Leon Hirsh Guide, conductor, music educator and musician, died in early October. He was 81.
Guide was born Feb. 3, 1921, in Turkey to Clara and Joseph Guide, who had left Russia during the civil war. The family moved to Chicago when Guide was 2.
He studied cello while attending Marshall High School and won first prize at a contest by conducting Beethoven's "Egmont Overture." Deciding to make music his life's work, he went on to attend Berkeley, where he studied with Boris Binder, first cellist of the San Francisco Symphony, and at UCLA, where he so impressed composer Arnold Schoenberg that he was invited to take Schoenberg's class. Guide went on to obtain both a bachelor's and master's degree in music from Northwestern, where he studied with Dudley Powers, first cellist of the Chicago Symphony Orchestra.
After serving in the U.S. Army during World War II, Guide took a post teaching music with the Chicago public schools. Eventually, he returned to California and taught in Bakersfield, then for 40 years with the Los Angeles Unified School District. During this time, he started his own dance band where he played string bass.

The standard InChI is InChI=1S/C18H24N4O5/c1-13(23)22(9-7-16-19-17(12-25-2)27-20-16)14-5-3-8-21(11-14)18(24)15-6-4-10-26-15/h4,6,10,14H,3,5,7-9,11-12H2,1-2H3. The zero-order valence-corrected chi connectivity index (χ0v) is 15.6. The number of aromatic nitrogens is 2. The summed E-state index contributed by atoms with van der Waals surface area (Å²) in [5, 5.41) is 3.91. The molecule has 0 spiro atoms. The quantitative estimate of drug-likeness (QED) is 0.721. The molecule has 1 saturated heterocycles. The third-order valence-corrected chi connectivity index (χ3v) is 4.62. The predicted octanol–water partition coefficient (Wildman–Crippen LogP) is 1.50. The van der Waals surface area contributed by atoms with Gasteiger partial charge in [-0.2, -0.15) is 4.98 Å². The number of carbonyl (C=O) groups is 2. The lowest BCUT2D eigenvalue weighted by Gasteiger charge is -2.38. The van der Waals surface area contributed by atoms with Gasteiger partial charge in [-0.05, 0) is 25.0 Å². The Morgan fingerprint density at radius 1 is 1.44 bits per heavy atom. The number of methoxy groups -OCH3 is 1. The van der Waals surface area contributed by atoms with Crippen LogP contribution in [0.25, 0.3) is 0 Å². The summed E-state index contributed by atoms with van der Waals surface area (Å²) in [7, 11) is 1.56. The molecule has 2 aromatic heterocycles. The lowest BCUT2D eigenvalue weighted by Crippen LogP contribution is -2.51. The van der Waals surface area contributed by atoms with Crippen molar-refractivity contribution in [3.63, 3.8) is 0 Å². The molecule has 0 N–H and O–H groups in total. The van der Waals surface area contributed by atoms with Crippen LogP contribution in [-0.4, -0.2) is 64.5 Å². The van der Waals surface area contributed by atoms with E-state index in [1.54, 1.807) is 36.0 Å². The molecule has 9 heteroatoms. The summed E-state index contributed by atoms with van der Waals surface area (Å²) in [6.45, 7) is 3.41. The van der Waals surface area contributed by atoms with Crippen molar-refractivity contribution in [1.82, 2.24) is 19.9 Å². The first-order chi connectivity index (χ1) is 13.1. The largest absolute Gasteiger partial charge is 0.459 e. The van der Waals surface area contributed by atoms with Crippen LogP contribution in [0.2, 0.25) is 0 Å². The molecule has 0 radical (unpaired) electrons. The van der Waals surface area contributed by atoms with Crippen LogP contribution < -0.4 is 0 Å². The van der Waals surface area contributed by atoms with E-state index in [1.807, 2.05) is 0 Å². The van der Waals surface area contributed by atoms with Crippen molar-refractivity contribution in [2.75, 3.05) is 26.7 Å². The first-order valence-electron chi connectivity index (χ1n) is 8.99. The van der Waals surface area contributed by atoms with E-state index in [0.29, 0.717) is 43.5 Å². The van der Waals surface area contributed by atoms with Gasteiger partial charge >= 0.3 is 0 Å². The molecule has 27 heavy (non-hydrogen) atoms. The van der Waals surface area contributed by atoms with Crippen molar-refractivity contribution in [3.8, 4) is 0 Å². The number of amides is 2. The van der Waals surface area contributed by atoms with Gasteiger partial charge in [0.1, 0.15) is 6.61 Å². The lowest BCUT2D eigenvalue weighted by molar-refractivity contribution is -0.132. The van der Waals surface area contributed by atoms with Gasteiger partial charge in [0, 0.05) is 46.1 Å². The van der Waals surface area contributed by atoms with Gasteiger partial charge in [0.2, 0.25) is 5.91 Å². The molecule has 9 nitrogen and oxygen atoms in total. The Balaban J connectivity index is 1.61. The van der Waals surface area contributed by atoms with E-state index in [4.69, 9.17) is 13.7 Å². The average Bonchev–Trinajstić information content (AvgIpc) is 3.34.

Returning to his first love, he established and conducted many orchestras, including ones for Wilshire Boulevard Temple, La Mirada, the Westside Jewish Community Center and University Synagogue. He also was a guest conductor in Europe and Asia.
He had the ability to attract some of the best amateur and professional musicians in the L.A. area. He never stopped learning, teaching and influencing hundreds of young musicians.
He is survived by his wife, Lillian; two stepdaughters; sister, Shirl Lee (Sheldon) Pitesky; nine nieces and nephews; and eight great-nieces and nephews.
A free memorial concert is being held in Guide's honor by the University Synagogue Orchestra on Dec. 22 at 3 p.m. at University Synagogue, 11960 Sunset Blvd., Los Angeles. (310) 472-1255.